Working relationships Most volunteers stated that they soon felt a part of the team. Housing providers worked closely with them to establish good relationships and to build a rapport from the outset. Integral to the success of this was high level interaction between provider and volunteer which for most providers included facilitating daily one-to-one
meetings. The value of this approach was highlighted by one volunteer: “I felt as part of the team and everybody really respected me. I participated in team meetings and I was consulted daily by my manager.”
Improving skills Volunteers gained a range of new skills. Some were gained through interaction with people from different communities and backgrounds. Face-to-face and telephone-based communication supported volunteers to
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Case study 1: Mary Mary was placed with a Birmingham housing provider and had a background in community research. The organisation immediately recognised that she had a good understanding of inclusiveness and vulnerable people in relation to housing management. As a volunteer she undertook a tangible piece of research work on behalf of the provider into how housing providers engage with their most marginalised clients. Mary designed the topic guide and arranged to meet with residents and staff in total of twelve housing providers in the Birmingham area. A research document is being produced that will give the organisation insight into how these providers consult with and involve their most marginalised clients. The provider states that the research is “good hard evidence and demonstrates good practice in inclusiveness”. The provider is currently looking for other ways to roll out the Reach In volunteering model with different communities and service areas.
improve team-working skills and an understanding of the UK housing sector: “I learnt some good things, this is something that I can tell my people…good opportunity to help, improved skills in housing, learnt about my neighbourhood, learn a lot to assist clients, learn about different cultures, experience with housing and housing sector”. Understanding of a range of social issues was also increased especially those relating to integration and exclusion, and the problems encountered by different communities. As well as improving the skills of the individual, many of these skills have a wider community impact also.
18 | HACT
Benefitting from the ‘back to work’ routine, volunteers also gained from undertaking office management, as well as taking on more housing, and provider specific responsibilities and opportunities including case and tenant management, client assessments, work-related problem solving, interpreting and translating, developing organisational strategy, and supporting community engagement. “It has given me experience of working in a UK work environment and was interesting to work in housing. I was able to build a relationship with housing associations, there were gains. I am now working for a charity, but I think because I got a good reference from the housing organisation.” They were able to gain administrative skills by undertaking basic office-based tasks such as data input, filing, reception work and office management. Housing and provider specific skills were gained through working in different departments or at the front desk. Through these activities volunteers learned about case and tenant management, client assessments, work-related problem solving, interpreting and translating, developing organisational strategy, and supporting community engagement. “I have gained leadership, organisational, planning, recording keeping, and information technology skills. Also, I passed chartered housing training with merit. It was so surprising to me. I am more confident than I have even been. I am doing a very nice and well paid Job. I got many friends during my placement and I am still in touch with them.” As well as helping volunteers gain vital work experience in the UK context the project also supported volunteers to improve and gain a wide range of transferable skills. This was further enhanced by the opportunity to gain professional qualifications, improve language and communication skills, and gain a better understanding of the UK housing sector. “I have now known many things about social housing – the issues regarding criteria for eligibility, the process for applying for social housing, the people entitled to receive housing support, how to complete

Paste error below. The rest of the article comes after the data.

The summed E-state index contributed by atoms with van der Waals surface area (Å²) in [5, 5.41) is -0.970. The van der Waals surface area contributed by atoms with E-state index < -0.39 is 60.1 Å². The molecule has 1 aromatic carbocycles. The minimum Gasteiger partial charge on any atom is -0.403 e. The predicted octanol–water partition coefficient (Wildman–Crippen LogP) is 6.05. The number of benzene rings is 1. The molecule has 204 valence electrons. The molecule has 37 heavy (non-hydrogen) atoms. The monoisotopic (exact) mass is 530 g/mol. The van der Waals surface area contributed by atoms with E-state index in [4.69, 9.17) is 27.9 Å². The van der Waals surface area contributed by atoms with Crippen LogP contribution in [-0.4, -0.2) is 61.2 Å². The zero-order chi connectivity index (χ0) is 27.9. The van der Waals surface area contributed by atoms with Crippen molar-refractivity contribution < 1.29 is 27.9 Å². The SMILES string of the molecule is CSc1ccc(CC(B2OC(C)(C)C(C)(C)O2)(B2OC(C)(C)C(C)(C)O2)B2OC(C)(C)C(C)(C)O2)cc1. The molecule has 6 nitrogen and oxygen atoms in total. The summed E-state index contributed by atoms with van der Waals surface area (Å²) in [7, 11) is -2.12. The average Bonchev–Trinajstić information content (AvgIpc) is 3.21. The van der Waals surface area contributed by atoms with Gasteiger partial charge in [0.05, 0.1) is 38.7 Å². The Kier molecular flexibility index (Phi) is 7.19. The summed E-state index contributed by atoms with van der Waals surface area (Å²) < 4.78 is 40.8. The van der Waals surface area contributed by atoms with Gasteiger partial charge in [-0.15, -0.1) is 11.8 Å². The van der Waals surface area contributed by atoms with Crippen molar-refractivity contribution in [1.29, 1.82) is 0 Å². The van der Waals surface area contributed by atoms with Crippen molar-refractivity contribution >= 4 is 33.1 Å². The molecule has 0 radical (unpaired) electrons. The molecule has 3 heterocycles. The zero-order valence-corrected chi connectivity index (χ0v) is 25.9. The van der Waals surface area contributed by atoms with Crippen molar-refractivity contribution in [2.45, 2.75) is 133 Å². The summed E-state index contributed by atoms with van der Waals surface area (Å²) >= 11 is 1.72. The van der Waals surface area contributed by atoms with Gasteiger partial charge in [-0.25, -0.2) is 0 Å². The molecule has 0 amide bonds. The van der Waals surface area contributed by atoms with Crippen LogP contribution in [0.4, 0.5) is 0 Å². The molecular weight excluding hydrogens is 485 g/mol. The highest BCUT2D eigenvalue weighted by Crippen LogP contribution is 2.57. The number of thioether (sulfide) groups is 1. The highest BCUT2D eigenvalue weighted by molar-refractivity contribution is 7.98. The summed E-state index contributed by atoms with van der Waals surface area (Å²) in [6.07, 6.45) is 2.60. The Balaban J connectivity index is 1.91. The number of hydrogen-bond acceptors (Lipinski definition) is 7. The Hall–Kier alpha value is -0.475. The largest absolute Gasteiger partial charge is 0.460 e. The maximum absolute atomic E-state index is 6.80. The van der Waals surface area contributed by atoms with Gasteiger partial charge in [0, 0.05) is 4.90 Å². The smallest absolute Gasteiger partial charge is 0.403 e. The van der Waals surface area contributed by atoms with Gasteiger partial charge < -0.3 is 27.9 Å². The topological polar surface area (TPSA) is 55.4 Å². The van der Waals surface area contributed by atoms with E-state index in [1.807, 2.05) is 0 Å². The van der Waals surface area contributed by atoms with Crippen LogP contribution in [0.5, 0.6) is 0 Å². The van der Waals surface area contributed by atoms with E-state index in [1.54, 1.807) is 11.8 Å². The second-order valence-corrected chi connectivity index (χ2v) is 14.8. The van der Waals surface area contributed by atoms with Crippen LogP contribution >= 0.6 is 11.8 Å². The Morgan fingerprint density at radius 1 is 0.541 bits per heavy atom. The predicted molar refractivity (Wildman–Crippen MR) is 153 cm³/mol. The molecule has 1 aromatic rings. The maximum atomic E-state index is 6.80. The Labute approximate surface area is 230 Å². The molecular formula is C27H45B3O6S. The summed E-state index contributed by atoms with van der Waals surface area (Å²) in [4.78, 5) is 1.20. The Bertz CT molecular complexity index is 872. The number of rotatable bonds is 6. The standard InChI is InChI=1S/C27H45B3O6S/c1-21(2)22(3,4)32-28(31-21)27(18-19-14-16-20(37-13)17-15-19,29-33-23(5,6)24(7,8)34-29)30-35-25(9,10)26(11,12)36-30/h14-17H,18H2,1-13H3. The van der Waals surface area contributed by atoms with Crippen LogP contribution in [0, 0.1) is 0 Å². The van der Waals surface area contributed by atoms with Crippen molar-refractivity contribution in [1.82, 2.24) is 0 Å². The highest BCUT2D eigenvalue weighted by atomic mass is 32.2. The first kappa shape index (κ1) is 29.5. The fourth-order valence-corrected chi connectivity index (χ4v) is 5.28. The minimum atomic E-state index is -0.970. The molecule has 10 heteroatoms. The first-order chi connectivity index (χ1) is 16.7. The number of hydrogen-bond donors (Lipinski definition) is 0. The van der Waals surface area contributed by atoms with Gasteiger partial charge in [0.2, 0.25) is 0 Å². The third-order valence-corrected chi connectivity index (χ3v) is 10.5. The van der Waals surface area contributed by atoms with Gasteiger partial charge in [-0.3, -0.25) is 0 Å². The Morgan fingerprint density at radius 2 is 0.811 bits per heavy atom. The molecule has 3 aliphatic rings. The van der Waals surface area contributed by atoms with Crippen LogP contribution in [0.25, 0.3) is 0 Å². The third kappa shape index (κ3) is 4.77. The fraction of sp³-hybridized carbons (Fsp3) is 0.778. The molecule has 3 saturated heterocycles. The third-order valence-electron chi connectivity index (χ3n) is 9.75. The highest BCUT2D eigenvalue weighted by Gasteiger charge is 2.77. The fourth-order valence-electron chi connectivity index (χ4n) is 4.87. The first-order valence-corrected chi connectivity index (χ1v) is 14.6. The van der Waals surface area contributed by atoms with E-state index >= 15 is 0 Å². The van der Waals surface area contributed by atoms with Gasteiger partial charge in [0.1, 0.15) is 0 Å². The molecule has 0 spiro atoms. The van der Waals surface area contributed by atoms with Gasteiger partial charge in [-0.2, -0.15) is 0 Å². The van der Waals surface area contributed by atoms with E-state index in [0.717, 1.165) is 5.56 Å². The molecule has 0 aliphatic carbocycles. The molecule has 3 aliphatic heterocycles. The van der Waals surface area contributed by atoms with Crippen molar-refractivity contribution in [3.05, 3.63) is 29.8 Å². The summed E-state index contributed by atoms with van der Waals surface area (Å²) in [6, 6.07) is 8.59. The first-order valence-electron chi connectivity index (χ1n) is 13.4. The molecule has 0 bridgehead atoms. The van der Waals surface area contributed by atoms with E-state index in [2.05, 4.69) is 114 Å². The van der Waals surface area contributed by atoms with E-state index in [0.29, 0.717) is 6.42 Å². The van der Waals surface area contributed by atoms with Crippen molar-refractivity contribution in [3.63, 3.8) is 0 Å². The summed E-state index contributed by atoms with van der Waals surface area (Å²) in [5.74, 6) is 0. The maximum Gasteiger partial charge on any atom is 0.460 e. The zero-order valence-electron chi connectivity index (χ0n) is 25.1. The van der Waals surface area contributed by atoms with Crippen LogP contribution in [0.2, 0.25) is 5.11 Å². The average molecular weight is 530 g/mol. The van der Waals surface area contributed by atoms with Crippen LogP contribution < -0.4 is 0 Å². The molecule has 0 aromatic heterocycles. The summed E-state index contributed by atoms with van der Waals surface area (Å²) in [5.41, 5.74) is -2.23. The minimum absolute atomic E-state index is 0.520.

Case study 2: Fred Fred joined a housing provider in Hertfordshire with no prior experience of working in a housing environment. He adapted quickly, worked hard to understand the computerised housing management system, and soon was able to give advice to tenants on the phone relating to their rent account or tenancy. Fred also assisted with investigating cases of subletting using information from the National Fraud Initiative database and Experian. In conjunction with information from the providers’ house files and their housing management system the information was used to establish if the case needed further investigation. Fred has also been using his knowledge of the providers housing management system to work on a large data transfer project, liaising closely with the IT department. Fred has given assistance to the Tenancy Support Workers, written up case notes, and contacted support agencies with information. He has now started working with the anti-social behaviour team taking part in the providers trainee programme. This growing general housing knowledge is said to put Fred in an excellent position for a future career within housing management.